Govt denies move to hive-off OVL from ONGC
Govt denied any move to hive-off OVL from its parent, saying the present arrangement was working well.india Updated: Mar 08, 2006 14:38 IST
The government on Wednesday denied any move to hive-off ONGC Videsh Ltd from its parent Oil and Natural Gas Corp (ONGC), saying the present arrangement of letting the subsidiary company scout for overseas oil and gas assets was working well.
"No, I don't think so," said Petroleum and Natural Gas Minister Murli Deora when quizzed about a reported move to separate OVL from ONGC.
Petroleum Secretary MS Srinivasan said: "Nothing (to this effect) is under consideration. Existing arrangement is working very well and we have no division of opinion on this."
Finance Minister P Chidambaram is reported to have suggested OVL raising its own resources for acquisition of oil and gas assets abroad, instead of the present practice of borrowing money from its parent ONGC.
To this, the Petroleum Ministry has stated that OVL derives a lot of strength from being part of India's most valuable firm and the country's second highest profit making entity.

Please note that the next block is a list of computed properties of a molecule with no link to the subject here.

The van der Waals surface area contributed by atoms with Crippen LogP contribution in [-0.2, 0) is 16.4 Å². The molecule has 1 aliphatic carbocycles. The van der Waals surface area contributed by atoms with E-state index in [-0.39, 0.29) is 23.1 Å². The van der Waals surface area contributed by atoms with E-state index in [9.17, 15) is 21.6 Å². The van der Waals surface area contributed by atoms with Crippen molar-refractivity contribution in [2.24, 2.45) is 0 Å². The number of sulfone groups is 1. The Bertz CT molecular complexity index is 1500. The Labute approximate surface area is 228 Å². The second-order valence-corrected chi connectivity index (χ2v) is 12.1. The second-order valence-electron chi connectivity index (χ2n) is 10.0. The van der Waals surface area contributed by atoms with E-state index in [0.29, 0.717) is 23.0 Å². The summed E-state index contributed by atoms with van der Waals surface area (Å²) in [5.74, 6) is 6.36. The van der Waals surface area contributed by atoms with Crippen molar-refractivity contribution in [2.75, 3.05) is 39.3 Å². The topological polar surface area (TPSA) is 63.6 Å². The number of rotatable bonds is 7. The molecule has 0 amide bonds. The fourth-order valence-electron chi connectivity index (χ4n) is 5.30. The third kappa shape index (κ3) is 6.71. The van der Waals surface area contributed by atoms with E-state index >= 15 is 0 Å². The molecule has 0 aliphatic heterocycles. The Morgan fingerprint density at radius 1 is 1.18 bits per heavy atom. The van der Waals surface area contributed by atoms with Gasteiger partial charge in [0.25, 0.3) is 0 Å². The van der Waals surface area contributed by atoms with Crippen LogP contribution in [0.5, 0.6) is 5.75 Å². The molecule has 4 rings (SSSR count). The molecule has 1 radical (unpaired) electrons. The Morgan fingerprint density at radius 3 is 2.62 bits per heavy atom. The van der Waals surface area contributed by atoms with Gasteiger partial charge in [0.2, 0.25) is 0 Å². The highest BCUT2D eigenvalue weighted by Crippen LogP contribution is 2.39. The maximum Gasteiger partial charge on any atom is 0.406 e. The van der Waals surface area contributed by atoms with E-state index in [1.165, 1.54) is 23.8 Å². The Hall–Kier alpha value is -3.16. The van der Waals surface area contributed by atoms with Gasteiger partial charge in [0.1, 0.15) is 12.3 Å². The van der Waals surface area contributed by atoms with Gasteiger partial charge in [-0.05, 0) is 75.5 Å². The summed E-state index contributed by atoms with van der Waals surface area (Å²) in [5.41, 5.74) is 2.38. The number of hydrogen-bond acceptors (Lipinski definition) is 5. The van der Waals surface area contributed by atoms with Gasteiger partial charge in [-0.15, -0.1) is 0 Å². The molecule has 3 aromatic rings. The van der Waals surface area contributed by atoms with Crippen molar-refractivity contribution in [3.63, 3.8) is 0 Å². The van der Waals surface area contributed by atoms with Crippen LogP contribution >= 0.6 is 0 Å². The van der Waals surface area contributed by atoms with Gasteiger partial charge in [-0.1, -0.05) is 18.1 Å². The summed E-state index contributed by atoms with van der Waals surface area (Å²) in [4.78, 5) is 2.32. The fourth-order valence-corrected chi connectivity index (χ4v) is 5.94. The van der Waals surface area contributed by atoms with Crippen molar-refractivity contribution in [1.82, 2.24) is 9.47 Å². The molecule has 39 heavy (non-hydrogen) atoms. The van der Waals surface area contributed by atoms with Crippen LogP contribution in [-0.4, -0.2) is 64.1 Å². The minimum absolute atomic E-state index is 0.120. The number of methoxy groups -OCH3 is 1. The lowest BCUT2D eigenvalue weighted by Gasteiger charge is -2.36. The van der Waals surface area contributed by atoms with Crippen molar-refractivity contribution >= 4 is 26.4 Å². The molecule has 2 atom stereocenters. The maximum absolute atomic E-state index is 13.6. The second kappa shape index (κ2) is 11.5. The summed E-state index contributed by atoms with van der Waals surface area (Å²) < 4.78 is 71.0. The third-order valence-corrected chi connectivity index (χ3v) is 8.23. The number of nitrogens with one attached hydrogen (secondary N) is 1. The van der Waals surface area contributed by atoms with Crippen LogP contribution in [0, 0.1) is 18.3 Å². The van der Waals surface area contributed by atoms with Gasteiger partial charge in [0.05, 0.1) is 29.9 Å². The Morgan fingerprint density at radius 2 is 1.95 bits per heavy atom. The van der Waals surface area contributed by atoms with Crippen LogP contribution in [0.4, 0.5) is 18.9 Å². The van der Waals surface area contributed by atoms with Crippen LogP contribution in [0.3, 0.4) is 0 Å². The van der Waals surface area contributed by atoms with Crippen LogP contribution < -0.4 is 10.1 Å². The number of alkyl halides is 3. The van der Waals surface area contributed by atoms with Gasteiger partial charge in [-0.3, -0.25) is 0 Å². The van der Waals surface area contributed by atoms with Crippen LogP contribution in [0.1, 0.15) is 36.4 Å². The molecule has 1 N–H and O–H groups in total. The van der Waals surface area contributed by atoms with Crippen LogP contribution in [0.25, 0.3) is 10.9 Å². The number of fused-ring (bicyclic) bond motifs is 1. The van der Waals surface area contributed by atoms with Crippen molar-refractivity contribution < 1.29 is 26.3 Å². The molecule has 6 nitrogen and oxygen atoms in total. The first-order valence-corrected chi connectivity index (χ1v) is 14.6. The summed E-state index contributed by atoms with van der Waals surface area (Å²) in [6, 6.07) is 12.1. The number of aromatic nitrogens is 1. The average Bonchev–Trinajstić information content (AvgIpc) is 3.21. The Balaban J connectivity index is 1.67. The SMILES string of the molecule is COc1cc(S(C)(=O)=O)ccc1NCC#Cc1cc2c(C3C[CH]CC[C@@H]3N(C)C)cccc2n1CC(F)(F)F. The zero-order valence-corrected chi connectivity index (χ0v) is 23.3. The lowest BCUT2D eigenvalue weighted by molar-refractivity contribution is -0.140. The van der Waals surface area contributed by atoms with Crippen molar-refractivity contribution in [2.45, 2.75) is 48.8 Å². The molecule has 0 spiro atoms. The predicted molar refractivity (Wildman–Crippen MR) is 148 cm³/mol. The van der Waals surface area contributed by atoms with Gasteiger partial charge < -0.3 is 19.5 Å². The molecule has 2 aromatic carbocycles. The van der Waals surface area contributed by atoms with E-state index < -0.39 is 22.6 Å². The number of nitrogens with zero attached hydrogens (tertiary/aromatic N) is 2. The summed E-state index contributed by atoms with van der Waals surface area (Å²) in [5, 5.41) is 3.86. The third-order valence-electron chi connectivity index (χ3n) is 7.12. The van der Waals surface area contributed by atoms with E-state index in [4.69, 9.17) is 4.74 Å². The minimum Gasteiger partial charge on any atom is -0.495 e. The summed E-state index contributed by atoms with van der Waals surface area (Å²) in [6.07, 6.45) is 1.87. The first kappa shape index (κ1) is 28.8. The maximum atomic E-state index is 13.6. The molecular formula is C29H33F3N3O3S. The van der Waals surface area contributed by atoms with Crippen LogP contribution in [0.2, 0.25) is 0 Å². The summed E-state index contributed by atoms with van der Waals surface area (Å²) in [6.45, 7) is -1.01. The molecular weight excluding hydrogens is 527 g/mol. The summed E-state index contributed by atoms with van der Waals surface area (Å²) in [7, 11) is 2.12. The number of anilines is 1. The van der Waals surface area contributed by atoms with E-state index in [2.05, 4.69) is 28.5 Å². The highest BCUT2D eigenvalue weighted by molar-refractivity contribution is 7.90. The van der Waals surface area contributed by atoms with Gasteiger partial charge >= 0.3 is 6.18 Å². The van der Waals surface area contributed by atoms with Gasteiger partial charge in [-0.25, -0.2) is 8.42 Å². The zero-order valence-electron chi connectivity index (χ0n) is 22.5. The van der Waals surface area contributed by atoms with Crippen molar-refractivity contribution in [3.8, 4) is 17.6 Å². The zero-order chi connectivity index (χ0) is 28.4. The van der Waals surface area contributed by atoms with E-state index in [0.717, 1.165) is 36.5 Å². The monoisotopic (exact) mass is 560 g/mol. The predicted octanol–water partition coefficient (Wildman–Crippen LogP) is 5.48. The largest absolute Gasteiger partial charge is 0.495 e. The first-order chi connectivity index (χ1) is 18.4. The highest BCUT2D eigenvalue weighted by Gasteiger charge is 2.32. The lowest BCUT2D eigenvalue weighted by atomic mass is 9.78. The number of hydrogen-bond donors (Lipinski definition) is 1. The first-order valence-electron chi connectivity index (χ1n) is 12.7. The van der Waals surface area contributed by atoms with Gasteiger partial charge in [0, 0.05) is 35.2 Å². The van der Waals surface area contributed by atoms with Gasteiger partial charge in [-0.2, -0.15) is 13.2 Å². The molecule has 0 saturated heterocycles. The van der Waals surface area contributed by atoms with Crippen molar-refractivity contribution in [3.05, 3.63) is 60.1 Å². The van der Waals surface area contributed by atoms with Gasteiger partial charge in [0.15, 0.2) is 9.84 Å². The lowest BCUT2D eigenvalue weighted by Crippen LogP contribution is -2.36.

"The matter was closed after this clarification," a source privy to the discussion said.
Deora's predecessor Mani Shankar Aiyar had mulled the takeover of ONGC's international arm, OVL, and converting it into a national exploration and production flagship for investments overseas.
OVL, which has committed over $4.5 billion dollars (about Rs 19,800 crore) in 14 countries on the strength of its parent firm, is fully owned by ONGC.
Aiyar's idea was shot down by his bureaucrats, the source said. MORE
Sources said OVL was on the verge of being shutdown few years ago as many in government thought it was "worthless." However, ONGC resisted the move and transformed it from a little known firm in India to a household name in the global oil industry.
The success of OVL, which today has presence in Australia, Cuba, Egypt, Iran, Iraq, Ivory Coast, Libya, Myanmar, Nigeria, Qatar, Russia, Sudan and Vietnam, in past 5-6 years has led to other public sector oil firms - most notably Indian Oil Corp and GAIL (India) Ltd - demanding a share in the OVL spoils or a permission to float their own foreign arm.
Initially, the ministry was mulling over the option of OVL being restructured on the lines of Petronet India Ltd, jointly owned by the public sector oil firms instead of ONGC's sole ownership.
Under this model, the restructured OVL was to jointly acquire an asset with a principal state enterprise. After the acquisition, a joint venture was to be formed dedicated to the project.
But this model was rejected as it would have made the new firm a possible hostile takeover target and would have led to possible disputes regarding rights and obligations of participating companies, sources said.